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How to Grow Productive Tomatoes

Updated: Jul 11

6/18/2024


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Overview

  1. Choose productive varieties.

  2. Provide at least 8 hours of direct sunlight, and rich and well-draining soil.

  3. Spade compost into the garden bed.

  4. Do a soil test ($20/sample) and follow soil test recommendations for fertilization.

    1. If soil is not tested, apply 5-10-5 fertilizer according to package directions.

  5. Water 1 ½ inches per week.

    1. Deep watering encourages healthy roots.

    2. Water at the bottom of the plant to prevent splashing onto leaves.

    3. Water early in the day so plants can dry off.

  6. Mulch around plants with tree leaves, other organic materials, or landscape fabric.

    1. Mulch prevents splashing of disease organisms onto the leaves when irrigated, controls weeds, moderates soil temperature, and reduces evaporation.

    2. 2-4 inches deep.

    3. Apply mulch about 1 month after planting, mulch cools the soil; soil needs to warm up first.

    4. Do not use lawn clippings treated with herbicide.

  7. Optional: Pruning for indeterminate plants only: stop when fruit forms. Leave enough foliage to prevent sun-scald. May prune excess growth on indeterminate plants. Missouri pruning – remove growth beyond 1st set of leaves on side shoots/suckers -provides more leaf cover, less sun-scald.


Growing Tomatoes

Starting Plants Indoors Correctly

  • 6 to 8 weeks prior (end of March).

  • Pay attention to soil temperature, soil media, and light (location and duration).

  • Stretched plants are weak due to inadequate light.

  • Harden off (toughening); 7-10 days.


Buying Plants

  • Limited selection at local vendors. Special, unique, unusual varieties are only available with seed.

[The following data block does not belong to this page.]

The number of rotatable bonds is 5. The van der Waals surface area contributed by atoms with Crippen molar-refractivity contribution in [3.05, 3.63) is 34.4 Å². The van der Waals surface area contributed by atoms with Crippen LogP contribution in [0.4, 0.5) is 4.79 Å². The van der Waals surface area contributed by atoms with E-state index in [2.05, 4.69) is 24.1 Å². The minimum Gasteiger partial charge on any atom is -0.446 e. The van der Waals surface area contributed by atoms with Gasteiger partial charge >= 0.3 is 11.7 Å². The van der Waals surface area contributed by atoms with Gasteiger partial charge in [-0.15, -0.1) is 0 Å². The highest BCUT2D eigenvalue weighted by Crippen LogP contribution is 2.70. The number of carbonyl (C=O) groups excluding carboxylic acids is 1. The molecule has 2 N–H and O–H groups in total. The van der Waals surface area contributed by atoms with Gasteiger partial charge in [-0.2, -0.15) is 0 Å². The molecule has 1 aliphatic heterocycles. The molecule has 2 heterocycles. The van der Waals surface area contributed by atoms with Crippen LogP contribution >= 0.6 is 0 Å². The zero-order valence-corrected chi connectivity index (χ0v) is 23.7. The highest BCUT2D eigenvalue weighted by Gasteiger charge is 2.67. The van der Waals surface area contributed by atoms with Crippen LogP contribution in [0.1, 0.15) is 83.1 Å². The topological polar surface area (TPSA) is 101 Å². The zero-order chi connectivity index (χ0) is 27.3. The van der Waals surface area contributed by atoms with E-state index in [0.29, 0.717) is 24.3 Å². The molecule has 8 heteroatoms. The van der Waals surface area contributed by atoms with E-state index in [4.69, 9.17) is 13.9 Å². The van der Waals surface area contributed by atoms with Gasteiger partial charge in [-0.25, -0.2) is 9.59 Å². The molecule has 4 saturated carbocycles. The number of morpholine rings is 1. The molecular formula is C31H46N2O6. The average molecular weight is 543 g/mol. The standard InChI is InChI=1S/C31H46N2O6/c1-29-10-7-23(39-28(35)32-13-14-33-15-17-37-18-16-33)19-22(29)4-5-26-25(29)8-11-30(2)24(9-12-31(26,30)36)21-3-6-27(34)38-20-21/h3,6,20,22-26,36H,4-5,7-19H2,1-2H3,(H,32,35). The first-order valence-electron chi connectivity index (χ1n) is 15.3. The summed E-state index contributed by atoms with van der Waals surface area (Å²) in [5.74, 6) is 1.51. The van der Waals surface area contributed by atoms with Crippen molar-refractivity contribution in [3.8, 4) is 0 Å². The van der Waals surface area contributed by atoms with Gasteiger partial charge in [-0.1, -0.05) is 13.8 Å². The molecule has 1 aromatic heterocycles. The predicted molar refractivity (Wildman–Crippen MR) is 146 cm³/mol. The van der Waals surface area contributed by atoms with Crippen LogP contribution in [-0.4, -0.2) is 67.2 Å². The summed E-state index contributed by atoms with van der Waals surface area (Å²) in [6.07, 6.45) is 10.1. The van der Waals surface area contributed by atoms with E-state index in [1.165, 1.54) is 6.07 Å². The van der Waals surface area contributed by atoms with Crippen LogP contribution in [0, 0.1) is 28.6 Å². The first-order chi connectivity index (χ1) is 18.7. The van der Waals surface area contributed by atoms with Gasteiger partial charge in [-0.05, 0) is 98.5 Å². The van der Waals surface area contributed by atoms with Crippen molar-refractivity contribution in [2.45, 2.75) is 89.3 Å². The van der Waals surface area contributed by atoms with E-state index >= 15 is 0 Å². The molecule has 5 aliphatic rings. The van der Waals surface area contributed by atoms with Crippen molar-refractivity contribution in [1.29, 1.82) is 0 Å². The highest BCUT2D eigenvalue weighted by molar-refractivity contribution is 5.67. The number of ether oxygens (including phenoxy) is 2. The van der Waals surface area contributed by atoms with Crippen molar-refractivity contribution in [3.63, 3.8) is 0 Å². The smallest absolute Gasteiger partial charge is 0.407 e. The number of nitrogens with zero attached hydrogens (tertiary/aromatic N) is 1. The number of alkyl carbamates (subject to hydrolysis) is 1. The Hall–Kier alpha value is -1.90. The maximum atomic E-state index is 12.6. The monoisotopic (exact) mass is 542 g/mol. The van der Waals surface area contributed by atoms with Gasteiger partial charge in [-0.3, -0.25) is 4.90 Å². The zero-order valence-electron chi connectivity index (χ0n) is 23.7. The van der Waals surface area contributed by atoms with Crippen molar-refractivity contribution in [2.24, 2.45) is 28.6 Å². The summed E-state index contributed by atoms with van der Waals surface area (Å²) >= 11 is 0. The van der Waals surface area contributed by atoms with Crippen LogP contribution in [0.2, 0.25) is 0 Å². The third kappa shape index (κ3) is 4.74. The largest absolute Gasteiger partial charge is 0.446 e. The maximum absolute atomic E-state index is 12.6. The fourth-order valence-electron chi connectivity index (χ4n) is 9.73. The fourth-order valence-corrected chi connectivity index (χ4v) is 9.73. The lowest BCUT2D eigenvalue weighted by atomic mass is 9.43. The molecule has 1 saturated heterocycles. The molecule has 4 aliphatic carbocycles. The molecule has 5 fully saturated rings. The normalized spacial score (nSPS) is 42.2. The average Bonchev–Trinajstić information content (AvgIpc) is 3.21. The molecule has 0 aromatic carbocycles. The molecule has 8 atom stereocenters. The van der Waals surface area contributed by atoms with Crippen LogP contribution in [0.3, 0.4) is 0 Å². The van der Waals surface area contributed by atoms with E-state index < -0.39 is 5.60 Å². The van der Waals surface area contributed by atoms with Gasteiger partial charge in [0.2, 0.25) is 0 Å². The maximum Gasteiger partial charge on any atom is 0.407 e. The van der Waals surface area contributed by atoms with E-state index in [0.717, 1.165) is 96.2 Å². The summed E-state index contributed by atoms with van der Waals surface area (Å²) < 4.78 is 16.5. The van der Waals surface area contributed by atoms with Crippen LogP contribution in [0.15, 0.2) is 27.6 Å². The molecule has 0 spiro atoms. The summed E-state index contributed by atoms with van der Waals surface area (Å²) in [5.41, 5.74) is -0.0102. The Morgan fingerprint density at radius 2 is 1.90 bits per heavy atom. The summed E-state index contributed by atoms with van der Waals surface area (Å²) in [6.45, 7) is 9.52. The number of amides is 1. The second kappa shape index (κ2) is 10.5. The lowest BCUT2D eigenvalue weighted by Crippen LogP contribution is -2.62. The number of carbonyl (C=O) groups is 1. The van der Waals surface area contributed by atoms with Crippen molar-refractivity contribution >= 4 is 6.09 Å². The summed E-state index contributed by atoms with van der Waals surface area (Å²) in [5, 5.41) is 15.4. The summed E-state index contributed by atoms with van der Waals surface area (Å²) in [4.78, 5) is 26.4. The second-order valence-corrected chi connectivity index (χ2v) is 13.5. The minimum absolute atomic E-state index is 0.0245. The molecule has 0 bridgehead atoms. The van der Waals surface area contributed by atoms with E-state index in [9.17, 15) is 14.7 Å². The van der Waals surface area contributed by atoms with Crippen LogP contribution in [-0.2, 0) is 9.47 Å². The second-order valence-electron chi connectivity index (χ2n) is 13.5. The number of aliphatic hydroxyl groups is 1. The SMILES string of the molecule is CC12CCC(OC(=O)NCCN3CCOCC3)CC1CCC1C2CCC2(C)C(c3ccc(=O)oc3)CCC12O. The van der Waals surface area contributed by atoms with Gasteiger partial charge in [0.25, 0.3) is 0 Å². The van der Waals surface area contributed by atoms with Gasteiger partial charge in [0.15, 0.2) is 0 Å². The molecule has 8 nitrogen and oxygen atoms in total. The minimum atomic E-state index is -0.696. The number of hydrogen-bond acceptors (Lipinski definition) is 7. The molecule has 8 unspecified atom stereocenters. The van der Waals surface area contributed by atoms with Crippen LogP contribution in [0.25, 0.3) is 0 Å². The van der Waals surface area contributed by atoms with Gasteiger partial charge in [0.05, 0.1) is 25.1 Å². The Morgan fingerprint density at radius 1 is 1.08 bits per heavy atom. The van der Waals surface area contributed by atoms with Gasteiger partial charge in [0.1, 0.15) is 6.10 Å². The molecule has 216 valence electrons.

• Healthy, deep green, no dying/yellowing leaves, stocky, no more than 8-10” tall, stems pencil thick.

  • Examine for dead roots, badly encircling roots, or soil pests.

  • Remove any fruit or flowers, which slow production – root growth comes first.


Planting and Spacing

  • Soil MUST be warm, at least 60F.

    • Cold soil will stunt the plants (last frost date, Saint Paul, 05/15).

      • Wait until night temperatures stay at 55F for 10 days.

      • NOTE: clear plastic will speed soil warming.

  • Space 18” to 36” apart, depending on the support system and mature plant size.

  • Remember to loosen roots when planting.

  • Use starter fertilizer.

  • Tomatoes are unique, and develop more roots if the stem is buried.

    • Plant deep, pinching off the lower-most lower leaves to encourage root growth.

    • Plant lanky plants in a shallow trench after letting them bend upward for 24 hours by laying the pot on the side in the sun.


Planting in Containers

  • Use a commercial potting soil that is sterile with no disease, insects, or weed seeds.

    • Garden soil compresses in containers, squeezing out O2 and H2O from roots, encouraging disease and other problems.

  • Place containers in a location that gets full sun.

  • Containers may require watering 1-2x daily, depending on heat, humidity, pot size, and pot color.

  • Containers need regular fertilization because nutrients tend to flush out the bottom of the pot.

  • Do not let the pot bottom contact native soil.


Supports

Add at time of planting.

  • No Supports

    • Plants lying on the ground lead to diseased fruit and insect damage.

  • Trellis

    • Strings between wires

    • Prune off suckers until the first fruit starts forming.

  • Florida Weave

    • Twine weaved around plants.

  • Cages

    • Use large cages with large open spaces to pick fruit

    • Most store-bought cages are too flimsy.

  • Stakes

    • At least 6 ft tall, 1 ft. deep